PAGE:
Coppermill Stream

The Coppermill

The Coppermill Stream is in the London Borough of Waltham Forest at Walthamstow in the Lea Valley. It is a minor tributary of the River Lea and approximately 2 miles (3.2 km) long. The stream is part of a Site of Metropolitan Importance.[1]


Rising close to and fed by water from the Lockwood reservoir the stream flows in a southerly direction under Ferry Lane A503. Before flowing under the Gospel Oak to Barking Line then flowing between the Walthamstow Reservoirs and the East Warwick Reservoir. Before passing next to the Coppermill and close to the Coppermills Water Treatment Works. Flowing parallel with Coppermills Lane and skirting Walthamstow Marshes before passing under the Lea Valley Lines and merging with the River Lee Navigation at the Lee Valley Marina close to Springfield Park.


The stream is named after the Coppermill. The mill was purchased by British Copper Company in 1808. The smelted copper was brought to the mill from Landore, Swansea, Wales via the Thames by barge. The copper ingots were used to produce penny and halfpenny tokens.[2] Production ceased in 1857. Before milling copper the mill can be traced back to the 14th century when corn was ground . In the 1670s the mill was used in the production of gunpowder. Later in 1690 for rolling paper. In 1712 as a leather mill and its next use in the manufacture of linseed oil. The mill was purchased by the East London Waterworks Company in the late 1850s and the mill was modified to drive a water pump to assist in the building of reservoirs on nearby marshland.[3] Today the mill is owned by Thames Water.

Coppermills Water Treatment WorksEdit

Coppermills Water Treatment Works

The Coppermills Water Treatment Works was completed in 1969 [4] and is owned and managed by Thames Water. The works are located at the south end of the Lee Valley Reservoir Chain. In 2005, work was undertaken to link the works to the London ring main via the Northern Extension tunnel. It was completed in 2009 and enables the facility to be a major supplier of water to the London area.[5]


The Coppermills treatment works is supplied with raw water directly through channels from the East Warwick, Low Maynard, and Walthamstow No. 5 reservoirs. It is also supplied via the ‘Spine Tunnel’ which itself is fed from the Lockwood, King George V, William Girling and Banbury reservoirs.[6]

The first water treatment process at Coppermills works is rapid gravity filtration. There are 24 rectangular open topped tanks containing sand.[7] Water enters the top of the tanks and flows down through the sand layer under gravity. The water residence time in the filters is about 15 minutes.[7] The filters remove particulates and the cleaned water flows from the bottom of the filters. Periodically, every 6 to 24 hours each filter is shut in and clean water is pumped up through the bed together with compressed air to scour the sand and remove material caught during the filtration phase. When the back washing process is complete the filter is bought back into service.[8]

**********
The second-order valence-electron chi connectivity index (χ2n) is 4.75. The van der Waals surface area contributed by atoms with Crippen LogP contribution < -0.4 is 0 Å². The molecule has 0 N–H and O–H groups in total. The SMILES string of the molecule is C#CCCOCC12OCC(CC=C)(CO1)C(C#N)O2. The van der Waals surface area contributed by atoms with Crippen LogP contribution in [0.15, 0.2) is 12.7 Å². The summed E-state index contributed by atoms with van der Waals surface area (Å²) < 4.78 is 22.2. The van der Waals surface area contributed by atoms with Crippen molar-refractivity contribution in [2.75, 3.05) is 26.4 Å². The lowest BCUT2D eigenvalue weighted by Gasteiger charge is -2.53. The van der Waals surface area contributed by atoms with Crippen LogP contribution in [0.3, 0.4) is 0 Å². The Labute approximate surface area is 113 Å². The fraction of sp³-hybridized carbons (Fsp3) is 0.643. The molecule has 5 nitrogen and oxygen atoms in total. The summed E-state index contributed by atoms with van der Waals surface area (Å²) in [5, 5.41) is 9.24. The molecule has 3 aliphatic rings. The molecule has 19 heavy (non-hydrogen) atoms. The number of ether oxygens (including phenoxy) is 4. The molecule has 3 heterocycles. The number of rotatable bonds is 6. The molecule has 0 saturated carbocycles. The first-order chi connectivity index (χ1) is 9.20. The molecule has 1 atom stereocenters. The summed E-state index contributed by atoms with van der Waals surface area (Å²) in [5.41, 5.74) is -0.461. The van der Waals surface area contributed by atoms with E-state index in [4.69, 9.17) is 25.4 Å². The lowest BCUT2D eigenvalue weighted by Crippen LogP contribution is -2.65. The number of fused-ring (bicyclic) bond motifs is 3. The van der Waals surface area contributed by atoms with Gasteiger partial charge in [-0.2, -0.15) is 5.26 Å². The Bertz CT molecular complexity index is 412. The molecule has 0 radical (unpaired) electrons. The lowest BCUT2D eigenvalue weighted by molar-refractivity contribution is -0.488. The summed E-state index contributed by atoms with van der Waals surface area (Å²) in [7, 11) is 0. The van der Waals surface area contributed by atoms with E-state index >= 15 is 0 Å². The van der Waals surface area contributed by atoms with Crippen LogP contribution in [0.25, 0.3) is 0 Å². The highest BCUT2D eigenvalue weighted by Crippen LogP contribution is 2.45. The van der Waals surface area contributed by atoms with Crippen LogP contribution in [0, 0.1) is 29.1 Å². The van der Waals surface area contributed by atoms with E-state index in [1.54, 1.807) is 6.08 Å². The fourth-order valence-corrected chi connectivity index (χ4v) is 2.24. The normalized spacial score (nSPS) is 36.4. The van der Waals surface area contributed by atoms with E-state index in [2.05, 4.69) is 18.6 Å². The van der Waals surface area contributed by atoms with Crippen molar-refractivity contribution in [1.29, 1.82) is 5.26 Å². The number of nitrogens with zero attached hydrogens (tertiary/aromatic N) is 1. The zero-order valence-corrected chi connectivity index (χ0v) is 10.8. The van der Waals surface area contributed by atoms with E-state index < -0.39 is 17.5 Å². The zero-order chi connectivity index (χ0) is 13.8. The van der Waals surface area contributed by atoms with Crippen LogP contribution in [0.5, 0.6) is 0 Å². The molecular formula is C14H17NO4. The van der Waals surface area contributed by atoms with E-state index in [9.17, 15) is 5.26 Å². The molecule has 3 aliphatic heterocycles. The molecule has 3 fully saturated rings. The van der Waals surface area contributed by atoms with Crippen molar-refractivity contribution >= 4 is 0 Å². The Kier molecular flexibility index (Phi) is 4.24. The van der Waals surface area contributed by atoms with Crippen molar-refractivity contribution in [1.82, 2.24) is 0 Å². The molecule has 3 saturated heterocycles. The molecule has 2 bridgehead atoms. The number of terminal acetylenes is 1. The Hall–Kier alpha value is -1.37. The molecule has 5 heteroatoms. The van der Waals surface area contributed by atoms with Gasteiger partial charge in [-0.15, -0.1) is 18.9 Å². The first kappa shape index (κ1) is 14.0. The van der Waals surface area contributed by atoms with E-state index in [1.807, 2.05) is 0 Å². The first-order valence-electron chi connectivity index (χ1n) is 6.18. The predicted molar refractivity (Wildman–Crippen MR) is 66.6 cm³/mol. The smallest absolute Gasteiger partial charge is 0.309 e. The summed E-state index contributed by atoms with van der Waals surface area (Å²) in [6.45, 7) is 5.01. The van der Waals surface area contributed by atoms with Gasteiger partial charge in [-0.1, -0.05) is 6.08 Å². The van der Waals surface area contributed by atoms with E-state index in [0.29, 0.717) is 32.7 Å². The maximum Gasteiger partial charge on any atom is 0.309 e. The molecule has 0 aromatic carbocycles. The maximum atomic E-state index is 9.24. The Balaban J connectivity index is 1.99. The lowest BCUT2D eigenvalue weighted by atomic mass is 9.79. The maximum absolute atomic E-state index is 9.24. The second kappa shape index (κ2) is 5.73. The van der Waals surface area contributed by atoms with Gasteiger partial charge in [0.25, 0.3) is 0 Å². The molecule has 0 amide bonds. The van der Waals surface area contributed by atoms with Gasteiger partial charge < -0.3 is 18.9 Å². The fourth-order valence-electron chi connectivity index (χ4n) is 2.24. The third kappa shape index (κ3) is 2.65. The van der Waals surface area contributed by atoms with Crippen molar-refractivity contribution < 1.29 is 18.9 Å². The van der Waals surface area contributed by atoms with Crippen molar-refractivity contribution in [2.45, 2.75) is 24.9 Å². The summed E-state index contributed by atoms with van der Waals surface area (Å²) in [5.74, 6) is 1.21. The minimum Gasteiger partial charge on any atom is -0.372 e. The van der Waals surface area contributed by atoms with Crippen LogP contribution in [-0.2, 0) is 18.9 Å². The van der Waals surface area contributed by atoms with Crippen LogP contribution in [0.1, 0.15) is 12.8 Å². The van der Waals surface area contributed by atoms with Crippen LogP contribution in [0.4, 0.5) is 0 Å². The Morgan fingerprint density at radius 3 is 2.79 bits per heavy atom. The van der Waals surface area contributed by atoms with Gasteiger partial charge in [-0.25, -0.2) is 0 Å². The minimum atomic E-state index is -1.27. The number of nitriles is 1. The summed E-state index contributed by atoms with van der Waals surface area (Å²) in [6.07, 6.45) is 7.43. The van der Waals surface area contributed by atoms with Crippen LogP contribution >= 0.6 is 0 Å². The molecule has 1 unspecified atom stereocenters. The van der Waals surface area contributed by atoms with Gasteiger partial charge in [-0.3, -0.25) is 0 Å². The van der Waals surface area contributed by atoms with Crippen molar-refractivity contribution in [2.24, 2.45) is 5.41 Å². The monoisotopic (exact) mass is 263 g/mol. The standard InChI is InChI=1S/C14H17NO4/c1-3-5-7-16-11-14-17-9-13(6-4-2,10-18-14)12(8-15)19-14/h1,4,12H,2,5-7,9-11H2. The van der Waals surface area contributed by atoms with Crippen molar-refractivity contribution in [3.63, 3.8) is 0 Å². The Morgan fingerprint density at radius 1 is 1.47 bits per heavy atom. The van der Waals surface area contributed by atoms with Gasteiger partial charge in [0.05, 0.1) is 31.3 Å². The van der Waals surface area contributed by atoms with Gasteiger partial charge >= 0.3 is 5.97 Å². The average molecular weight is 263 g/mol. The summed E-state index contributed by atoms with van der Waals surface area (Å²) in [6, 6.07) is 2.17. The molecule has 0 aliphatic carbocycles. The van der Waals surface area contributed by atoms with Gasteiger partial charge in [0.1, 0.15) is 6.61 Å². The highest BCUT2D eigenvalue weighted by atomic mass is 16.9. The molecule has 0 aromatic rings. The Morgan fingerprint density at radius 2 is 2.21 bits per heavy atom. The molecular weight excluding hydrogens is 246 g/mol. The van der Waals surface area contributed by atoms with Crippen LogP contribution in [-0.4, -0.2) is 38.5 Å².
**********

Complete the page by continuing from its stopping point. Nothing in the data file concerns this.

Ozone gas is then added to the water to oxidise contaminants such as pesticides and organic material.[7] The process of ozonization also kills bacteria. Water then flows to the next stage Slow Sand Filtration.

There are 33 Slow Sand Filter beds at Coppermills water treatment works,[7] which occupy much of the south and east of the site. The sand bed in the filters support a gelatinous biofilm or hypogeal layer in the top few millimetres of the sand.[9] The surface biofilm provides an effective biological treatment. Water passes through the hypogeal layer where contaminants are retained and metabolised by the bacteria, fungi and protozoa.[9] Over several weeks the biofilm becomes thicker and the flow of water reduces. The filter bed is drained and the biofilm layer is scraped off and replaced with fresh sand.[7]

The water then passes through fine 400-micron (400 μm) stainless steel mesh screens.[7] The water is then dosed with chlorine in contact tanks which contain baffles to ensure that chlorine is completely mixed with the water. Chlorine destroys harmful micro-organisms. The water is pumped into the distribution system supplying customers directly or through covered service reservoirs.[7]

Problems occur at treatment works during periods of algeal bloom in the reservoirs, which reduce the cycle time of the rapid gravity filters.[6] At Coppermills works this reduces the capacity of the plant from its normal throughput of 560 million litres per day to 380 Ml/d. A new (£46 million) plant was commissioned in 2014 providing 12 rapid gravity filters with a capacity 200 Ml/d.[10]


The clean flowing stream is home to many species of coarse fish including the barbel.[11]


Day tickets are available for angling.[12]Coordinates: 51°34.42′N 0°03.02′W / 51.57367°N 0.05033°W / 51.57367; -0.05033


  1. ^ Sites of Metropolitan Importance Archived 12 December 2014 at Retrieved 12 December 2014
  2. ^ Token collection at Swansea Museum Archived 27 September 2011 at the Wayback Machine Retrieved 15 December 2007
  3. ^ The Coppermill Retrieved 14 December 2007
  4. ^ Lee Valley Park Retrieved 18 March 2011
  5. ^ Thames Water Retrieved 18 March 2011
  6. ^ a b "Algae in raw water storage reservoirs" (PDF). Archived (PDF) from the original on 24 January 2011. Retrieved 22 June 2020.
  7. ^ a b c d e f g Krupinska, Silvia Krupinska (24 January 2018). "Coppermills Water Treatment Works Visit". Retrieved 22 June 2020.
  8. ^ "Backwashing: a critical factor in water treatment plant performance". tecpro. Retrieved 22 June 2020.
  9. ^ a b "Slow sand filtration". SSWM University. Retrieved 22 June 2020.
  10. ^ "Coppermills water treatment works". esp water. Retrieved 22 June 2020.
  11. ^ Barbel river records Retrieved 14 December 2007
  12. ^ Angling information page 12 Archived 21 February 2006 at the Wayback Machine Retrieved 15 December 2007